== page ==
Policy background

The continued development and integration of the European migration policy remains a key priority of the European Commission in order to meet the challenges and harness the opportunities which migration represents globally. The integration of third-country nationals legally living in the EU Member States has gained increasing importance on the European agenda in recent years.


The origins of the European policy on migrant integration can be traced back to the Tampere Programme (1999) focusing, among other issues, on the closely related topic of asylum and migration.


In 2002, following a request from the Justice and Home Affairs (JHA) Council to establish National Contact Points on Integration, the European Council of June 2003 invited the European Commission to publish annual reports on migration and integration.


The Brussels European Council conclusions of November 2004 on The Hague Programme and the Thessaloniki European Council conclusions of June 2003 called upon the importance to establish ‘Common basic principles’ for the immigrant integration policy.


The European Commission adopted the Communication ‘A common agenda for integration — Framework for the integration of third-country nationals in the European Union’ (COM(2005) 389 final) with the aim of providing its first response to the European Council’s request of establishing a coherent European framework for integration. The cornerstones of the framework are proposals for concrete measures with a view of putting in place the ‘Common basic principles’ through a series of supportive EU mechanisms.


The Commission Communication of 3 March 2010 entitled ‘Europe 2020, a strategy for smart, sustainable and inclusive growth’ emphasised the need for establishing a new agenda for migrant integration in order to enable them to take full advantage of their potential.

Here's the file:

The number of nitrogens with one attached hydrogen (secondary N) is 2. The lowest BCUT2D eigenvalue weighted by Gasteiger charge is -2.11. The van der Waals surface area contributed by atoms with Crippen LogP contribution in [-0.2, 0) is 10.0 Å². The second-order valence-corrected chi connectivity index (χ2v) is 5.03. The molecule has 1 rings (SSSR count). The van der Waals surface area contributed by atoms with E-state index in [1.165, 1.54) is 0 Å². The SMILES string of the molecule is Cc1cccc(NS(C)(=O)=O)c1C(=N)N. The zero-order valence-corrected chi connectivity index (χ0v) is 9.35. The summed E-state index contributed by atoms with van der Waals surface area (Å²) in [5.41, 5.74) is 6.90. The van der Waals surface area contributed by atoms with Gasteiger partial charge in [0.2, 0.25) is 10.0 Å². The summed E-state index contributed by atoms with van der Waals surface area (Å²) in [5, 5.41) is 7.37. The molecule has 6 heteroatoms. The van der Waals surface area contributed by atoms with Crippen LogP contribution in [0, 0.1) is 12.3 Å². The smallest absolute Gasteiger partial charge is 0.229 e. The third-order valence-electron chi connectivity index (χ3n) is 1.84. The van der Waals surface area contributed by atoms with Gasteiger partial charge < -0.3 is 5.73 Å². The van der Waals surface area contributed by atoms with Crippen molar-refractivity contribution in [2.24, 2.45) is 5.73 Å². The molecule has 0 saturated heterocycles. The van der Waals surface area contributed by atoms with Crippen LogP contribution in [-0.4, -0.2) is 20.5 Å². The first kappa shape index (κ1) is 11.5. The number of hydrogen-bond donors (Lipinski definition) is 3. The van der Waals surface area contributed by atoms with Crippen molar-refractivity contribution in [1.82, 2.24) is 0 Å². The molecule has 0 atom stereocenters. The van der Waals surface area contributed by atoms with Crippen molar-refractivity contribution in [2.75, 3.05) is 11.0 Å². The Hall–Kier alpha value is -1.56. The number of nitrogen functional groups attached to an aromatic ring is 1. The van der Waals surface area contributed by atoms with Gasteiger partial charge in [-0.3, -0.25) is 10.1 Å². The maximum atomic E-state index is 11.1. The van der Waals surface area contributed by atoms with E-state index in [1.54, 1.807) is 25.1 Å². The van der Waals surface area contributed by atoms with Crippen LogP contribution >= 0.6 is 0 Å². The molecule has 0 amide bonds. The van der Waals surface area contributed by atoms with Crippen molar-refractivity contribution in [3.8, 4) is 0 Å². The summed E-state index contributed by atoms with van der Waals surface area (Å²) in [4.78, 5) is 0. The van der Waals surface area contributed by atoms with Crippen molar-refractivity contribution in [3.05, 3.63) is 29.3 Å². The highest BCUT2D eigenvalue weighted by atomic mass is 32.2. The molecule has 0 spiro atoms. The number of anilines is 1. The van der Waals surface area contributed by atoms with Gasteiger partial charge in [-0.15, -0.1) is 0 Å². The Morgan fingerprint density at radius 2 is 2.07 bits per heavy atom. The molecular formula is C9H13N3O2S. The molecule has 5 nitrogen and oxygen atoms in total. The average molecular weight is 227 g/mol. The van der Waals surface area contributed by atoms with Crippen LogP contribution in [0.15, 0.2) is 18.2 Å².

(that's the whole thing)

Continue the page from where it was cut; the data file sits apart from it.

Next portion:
In July 2011, the Commission proposed a ‘European agenda for the integration of third-country nationals’, focusing on actions to increase economic, social, cultural and political participation by migrants and emphasising local action. This new agenda highlights challenges that need to be addressed if the EU is willing to fully benefit from the potential offered by migration and the value of diversity. It also explores the role of countries of origin in the integration process. A Commission Staff Working Paper (SEC(2011)957) is annexed to the Communication and contains a list of EU initiatives supporting the integration of third-country nationals.

Measuring migrant integration

The Stockholm Programme for the period 2010–14 embraced the development of core indicators for a limited number of relevant policy areas (e.g. employment, education and social inclusion) for the monitoring of the results of integration policies. It is also a step forward to improve data comparability among Member States.

The 2010 European Ministerial Conference on Integration which took place in Zaragoza resulted in the Zaragoza Declaration, adopted in April 2010 by the EU Ministers responsible for immigrant integration issues. It was approved during the Justice and Home Affairs Council on 3-4 June 2010.

The Zaragoza Declaration called upon the Commission to undertake a pilot study to examine proposals for common integration indicators and to report on the availability and quality of the data from previously agreed harmonised sources necessary for the calculation of these indicators. In June 2010 the ministers agreed "to promote the launching of a pilot project with a view to the evaluation of integration policies, including examining the indicators and analysing the significance of the defined indicators taking into account the national contexts, the background of diverse migrant populations and different migration and integration policies of the Member States, and reporting on the availability and quality of the data from agreed harmonised sources necessary for the calculation of these indicators".

The proposals in the pilot study were further examined, developed and elaborated in a project which delivered the recently published report ‘Using EU indicators of immigrant integration’. The existing and proposed indicators are largely based on this report.